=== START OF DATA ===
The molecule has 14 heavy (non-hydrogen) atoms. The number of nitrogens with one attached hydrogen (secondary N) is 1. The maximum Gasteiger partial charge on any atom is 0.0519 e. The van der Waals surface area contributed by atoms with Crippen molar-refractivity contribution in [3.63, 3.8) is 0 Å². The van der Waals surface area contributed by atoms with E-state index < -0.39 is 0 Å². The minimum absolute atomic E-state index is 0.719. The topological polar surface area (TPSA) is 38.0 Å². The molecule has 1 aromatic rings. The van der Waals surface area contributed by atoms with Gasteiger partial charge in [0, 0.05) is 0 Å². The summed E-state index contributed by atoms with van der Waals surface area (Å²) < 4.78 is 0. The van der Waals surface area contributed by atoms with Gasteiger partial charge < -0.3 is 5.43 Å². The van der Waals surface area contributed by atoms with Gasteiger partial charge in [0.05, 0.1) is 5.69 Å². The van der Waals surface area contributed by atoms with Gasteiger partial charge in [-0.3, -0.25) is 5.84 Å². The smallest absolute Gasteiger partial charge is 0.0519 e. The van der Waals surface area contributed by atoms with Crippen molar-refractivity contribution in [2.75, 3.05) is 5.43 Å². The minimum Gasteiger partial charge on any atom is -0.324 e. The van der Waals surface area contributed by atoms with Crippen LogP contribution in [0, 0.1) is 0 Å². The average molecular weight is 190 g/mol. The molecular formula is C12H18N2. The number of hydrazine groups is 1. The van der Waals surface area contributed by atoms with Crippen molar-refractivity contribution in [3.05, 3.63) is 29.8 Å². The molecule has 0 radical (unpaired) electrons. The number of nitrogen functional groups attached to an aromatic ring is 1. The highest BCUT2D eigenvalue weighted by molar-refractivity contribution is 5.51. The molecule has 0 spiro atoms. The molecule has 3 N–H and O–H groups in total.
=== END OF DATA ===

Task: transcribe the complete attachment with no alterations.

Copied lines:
The molecule has 14 heavy (non-hydrogen) atoms. The number of nitrogens with one attached hydrogen (secondary N) is 1. The maximum Gasteiger partial charge on any atom is 0.0519 e. The van der Waals surface area contributed by atoms with Crippen molar-refractivity contribution in [3.63, 3.8) is 0 Å². The van der Waals surface area contributed by atoms with E-state index < -0.39 is 0 Å². The minimum absolute atomic E-state index is 0.719. The topological polar surface area (TPSA) is 38.0 Å². The molecule has 1 aromatic rings. The van der Waals surface area contributed by atoms with Gasteiger partial charge in [0, 0.05) is 0 Å². The summed E-state index contributed by atoms with van der Waals surface area (Å²) < 4.78 is 0. The van der Waals surface area contributed by atoms with Gasteiger partial charge < -0.3 is 5.43 Å². The van der Waals surface area contributed by atoms with Gasteiger partial charge in [0.05, 0.1) is 5.69 Å². The van der Waals surface area contributed by atoms with Gasteiger partial charge in [-0.3, -0.25) is 5.84 Å². The smallest absolute Gasteiger partial charge is 0.0519 e. The van der Waals surface area contributed by atoms with Crippen molar-refractivity contribution in [2.75, 3.05) is 5.43 Å². The minimum Gasteiger partial charge on any atom is -0.324 e. The van der Waals surface area contributed by atoms with Crippen LogP contribution in [0, 0.1) is 0 Å². The average molecular weight is 190 g/mol. The molecular formula is C12H18N2. The number of hydrazine groups is 1. The van der Waals surface area contributed by atoms with Crippen molar-refractivity contribution in [3.05, 3.63) is 29.8 Å². The molecule has 0 radical (unpaired) electrons. The number of nitrogen functional groups attached to an aromatic ring is 1. The highest BCUT2D eigenvalue weighted by molar-refractivity contribution is 5.51. The molecule has 0 spiro atoms. The molecule has 3 N–H and O–H groups in total.